Doubt about solution -- Two masses connected by a rod moving on a surface

In summary: Static friction would not be enough to keep them in contact.It says they're connected, so I would take that as meaning they are somehow secured together.
  • #1
String theory guy
26
4
Homework Statement
The statement is below.
Relevant Equations
Newton's Second Law
The doubt is about this question.
1671078556063.png

Which the answer is
1671078745584.png

They say that all the forces are pulling forces? How is this the case?

How would this setup even work? I don't think block 2 could pull the rod.
 
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  • #2
String theory guy said:
They say that all the forces are pulling forces? How is this the case?
Can you find one that isn't?
 
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  • #3
Yes I can @haruspex :
F1, rod
F2, rod
 
  • #4
String theory guy said:
Yes I can @haruspex :
F1, rod
F2, rod
F1,rod is the force m1 exerts on the rod. That force pulls the rod to the left.
 
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  • #5
haruspex said:
F1,rod is the force m1 exerts on the rod. That force pulls the rod to the left.
I thought it was the opposite way round. How did you derive that @haruspex ?
 
  • #6
String theory guy said:
I thought it was the opposite way round. How did you derive that @haruspex ?
Do you mean, how do I know that F1,rod is the force m1 exerts on the rod, not the force the rod exerts on m1? Because clearly everything does move to the right, and the only way m1 is going to move to the right is if the force the rod exerts on m1 is to the right. So that must be Frod,1.
But the question ought to have made the notation clear.
 
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  • #7
haruspex said:
Do you mean, how do I know that F1,rod is the force m1 exerts on the rod, not the force the rod exerts on m1? Because clearly everything does move to the right, and the only way m1 is going to move to the right is if the force the rod exerts on m1 is to the right. So that must be Frod,1.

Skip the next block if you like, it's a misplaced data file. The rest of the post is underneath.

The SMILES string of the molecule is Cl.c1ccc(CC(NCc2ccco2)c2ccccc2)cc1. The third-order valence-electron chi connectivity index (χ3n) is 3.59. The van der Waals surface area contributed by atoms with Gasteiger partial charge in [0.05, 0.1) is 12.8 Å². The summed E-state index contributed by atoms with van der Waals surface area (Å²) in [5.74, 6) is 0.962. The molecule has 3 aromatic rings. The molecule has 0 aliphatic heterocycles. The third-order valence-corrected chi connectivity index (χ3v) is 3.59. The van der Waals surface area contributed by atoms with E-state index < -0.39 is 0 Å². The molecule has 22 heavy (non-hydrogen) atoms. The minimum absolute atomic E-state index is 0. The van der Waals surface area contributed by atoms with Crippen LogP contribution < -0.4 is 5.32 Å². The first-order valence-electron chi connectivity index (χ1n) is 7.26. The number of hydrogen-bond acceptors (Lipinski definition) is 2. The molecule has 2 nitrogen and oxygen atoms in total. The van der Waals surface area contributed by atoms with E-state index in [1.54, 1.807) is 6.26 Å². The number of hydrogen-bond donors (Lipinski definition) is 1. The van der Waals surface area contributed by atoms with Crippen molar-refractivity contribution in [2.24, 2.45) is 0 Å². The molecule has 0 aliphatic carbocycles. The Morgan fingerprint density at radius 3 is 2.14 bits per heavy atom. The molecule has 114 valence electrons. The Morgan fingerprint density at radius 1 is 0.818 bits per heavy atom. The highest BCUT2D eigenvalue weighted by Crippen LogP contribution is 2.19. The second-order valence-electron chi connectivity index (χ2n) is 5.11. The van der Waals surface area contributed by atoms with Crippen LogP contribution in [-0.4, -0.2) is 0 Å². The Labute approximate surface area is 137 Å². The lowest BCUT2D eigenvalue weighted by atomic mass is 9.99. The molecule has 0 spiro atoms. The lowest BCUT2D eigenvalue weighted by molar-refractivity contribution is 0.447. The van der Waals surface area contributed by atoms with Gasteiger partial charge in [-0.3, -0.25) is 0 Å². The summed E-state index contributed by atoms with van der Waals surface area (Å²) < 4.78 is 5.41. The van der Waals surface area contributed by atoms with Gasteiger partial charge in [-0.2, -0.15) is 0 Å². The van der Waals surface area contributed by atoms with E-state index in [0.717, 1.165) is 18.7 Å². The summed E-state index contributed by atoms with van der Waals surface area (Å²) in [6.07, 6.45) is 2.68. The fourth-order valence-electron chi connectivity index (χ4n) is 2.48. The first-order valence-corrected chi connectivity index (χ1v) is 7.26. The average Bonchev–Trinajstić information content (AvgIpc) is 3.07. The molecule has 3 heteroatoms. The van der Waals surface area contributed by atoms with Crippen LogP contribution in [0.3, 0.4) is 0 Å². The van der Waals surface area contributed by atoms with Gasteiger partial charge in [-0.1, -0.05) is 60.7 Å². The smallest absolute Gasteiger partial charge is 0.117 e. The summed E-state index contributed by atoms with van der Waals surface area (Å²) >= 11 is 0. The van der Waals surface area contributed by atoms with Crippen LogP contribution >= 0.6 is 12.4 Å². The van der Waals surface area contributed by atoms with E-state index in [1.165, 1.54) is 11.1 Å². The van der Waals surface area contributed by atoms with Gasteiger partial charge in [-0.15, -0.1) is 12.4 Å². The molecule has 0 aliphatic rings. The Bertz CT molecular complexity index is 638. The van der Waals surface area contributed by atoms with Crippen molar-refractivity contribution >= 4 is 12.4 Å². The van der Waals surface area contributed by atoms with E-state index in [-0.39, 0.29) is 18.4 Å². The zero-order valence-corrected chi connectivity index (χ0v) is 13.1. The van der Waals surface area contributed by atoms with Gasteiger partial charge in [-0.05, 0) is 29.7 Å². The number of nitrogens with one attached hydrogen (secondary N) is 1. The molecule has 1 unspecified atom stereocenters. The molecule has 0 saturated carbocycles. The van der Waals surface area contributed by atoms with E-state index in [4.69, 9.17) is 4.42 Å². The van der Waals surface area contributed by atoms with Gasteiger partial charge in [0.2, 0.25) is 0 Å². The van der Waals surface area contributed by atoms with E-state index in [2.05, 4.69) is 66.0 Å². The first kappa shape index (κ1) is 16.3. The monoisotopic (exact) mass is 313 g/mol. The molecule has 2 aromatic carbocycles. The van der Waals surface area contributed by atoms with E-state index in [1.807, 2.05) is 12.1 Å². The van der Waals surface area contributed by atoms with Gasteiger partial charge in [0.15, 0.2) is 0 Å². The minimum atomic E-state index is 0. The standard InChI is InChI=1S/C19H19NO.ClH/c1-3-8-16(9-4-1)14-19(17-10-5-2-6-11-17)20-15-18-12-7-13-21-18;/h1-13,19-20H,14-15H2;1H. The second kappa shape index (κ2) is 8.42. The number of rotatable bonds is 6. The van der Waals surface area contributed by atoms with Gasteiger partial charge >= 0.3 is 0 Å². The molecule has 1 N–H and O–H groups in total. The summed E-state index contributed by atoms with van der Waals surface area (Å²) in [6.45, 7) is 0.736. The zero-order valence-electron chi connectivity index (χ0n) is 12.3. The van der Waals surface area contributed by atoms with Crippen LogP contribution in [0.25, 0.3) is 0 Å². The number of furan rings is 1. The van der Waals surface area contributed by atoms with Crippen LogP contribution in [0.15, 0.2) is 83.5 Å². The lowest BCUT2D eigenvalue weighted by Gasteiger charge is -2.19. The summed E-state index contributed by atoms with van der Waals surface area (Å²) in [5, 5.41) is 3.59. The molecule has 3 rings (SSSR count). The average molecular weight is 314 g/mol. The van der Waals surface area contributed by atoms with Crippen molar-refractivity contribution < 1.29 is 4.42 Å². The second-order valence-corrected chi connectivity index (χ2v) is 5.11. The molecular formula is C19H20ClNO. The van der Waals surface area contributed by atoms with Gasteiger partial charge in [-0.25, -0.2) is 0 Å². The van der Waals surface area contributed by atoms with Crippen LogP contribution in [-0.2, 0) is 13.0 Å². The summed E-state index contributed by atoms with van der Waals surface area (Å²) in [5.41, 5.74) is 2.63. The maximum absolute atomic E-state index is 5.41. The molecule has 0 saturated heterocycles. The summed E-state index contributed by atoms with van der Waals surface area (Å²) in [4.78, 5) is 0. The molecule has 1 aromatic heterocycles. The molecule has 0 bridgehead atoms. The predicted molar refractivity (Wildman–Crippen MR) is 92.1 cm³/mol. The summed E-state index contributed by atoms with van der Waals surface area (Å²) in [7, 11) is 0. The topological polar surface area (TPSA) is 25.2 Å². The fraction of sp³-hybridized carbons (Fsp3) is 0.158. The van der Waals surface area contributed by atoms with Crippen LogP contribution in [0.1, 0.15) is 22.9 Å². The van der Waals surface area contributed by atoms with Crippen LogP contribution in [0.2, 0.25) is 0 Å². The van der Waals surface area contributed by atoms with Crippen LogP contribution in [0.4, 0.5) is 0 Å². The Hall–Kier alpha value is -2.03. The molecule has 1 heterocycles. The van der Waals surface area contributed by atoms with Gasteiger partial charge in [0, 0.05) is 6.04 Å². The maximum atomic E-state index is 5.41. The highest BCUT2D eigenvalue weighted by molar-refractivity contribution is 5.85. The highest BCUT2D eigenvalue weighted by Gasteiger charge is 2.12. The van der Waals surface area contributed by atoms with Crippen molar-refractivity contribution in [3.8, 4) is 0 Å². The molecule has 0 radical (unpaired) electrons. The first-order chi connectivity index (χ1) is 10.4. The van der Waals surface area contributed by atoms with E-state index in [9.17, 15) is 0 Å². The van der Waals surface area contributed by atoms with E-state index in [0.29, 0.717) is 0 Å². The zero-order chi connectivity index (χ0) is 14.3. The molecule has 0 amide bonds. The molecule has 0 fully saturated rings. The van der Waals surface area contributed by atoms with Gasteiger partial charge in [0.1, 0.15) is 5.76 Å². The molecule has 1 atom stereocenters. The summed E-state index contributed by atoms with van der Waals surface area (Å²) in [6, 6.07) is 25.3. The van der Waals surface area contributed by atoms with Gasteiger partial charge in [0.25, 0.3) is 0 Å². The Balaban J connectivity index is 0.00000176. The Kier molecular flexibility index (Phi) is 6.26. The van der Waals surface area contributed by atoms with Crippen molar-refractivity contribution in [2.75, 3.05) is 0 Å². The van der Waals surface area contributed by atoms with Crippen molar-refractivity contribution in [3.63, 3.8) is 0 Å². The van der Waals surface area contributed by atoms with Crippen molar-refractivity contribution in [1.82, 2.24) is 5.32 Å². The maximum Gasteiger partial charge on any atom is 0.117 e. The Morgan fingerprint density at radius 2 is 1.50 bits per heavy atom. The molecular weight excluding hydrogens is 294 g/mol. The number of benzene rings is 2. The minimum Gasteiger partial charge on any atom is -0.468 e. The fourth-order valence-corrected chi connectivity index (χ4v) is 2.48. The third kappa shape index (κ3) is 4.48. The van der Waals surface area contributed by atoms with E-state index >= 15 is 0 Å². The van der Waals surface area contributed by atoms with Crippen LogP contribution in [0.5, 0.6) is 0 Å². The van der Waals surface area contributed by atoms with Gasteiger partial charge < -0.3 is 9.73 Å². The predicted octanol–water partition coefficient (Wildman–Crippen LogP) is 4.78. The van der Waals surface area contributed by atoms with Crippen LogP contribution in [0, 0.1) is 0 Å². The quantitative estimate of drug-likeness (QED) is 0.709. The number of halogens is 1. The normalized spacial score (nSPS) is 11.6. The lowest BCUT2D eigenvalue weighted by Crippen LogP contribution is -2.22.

But the question ought to have made the notation clear.
Yea that is my doubt I think @haruspex - how dose everything in the system move to the right? Is there some glue or something between the block and masses? That is the only way I can see mass 1 moving to the right being in contact with the rod that is moving to the right.

I don't know, but the force of static friction should not be that great allowing the rod to pull mass 1.
 
  • #8
String theory guy said:
Is there some glue or something between the block and masses?
It says they're connected, so I would take that as meaning they are somehow secured together.
 
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Related to Doubt about solution -- Two masses connected by a rod moving on a surface

What is the setup of the problem?

The problem involves two masses connected by a rod, moving on a surface. The masses have different masses and are connected by a rigid rod. The surface on which they are moving is assumed to be frictionless.

What is the equation used to solve this problem?

The equation used to solve this problem is the Newton's Second Law of Motion, which states that the net force acting on an object is equal to its mass times its acceleration. In this case, the net force acting on the masses is the tension in the rod, and the acceleration is the same for both masses since they are connected by the rod.

What are the assumptions made in this problem?

The assumptions made in this problem are that the surface is frictionless, the rod is rigid, and there are no external forces acting on the system. Additionally, the masses are assumed to be point masses and there is no air resistance.

How do you find the acceleration of the masses?

To find the acceleration of the masses, we can use the equation derived from Newton's Second Law of Motion: a = (m1-m2)g / (m1+m2). This equation takes into account the masses of the two objects and the force of gravity acting on them.

What is the significance of this problem?

This problem is commonly used in physics to demonstrate the concept of tension and the application of Newton's Second Law of Motion. It also helps to understand the dynamics of a system with multiple masses connected by a rigid rod.

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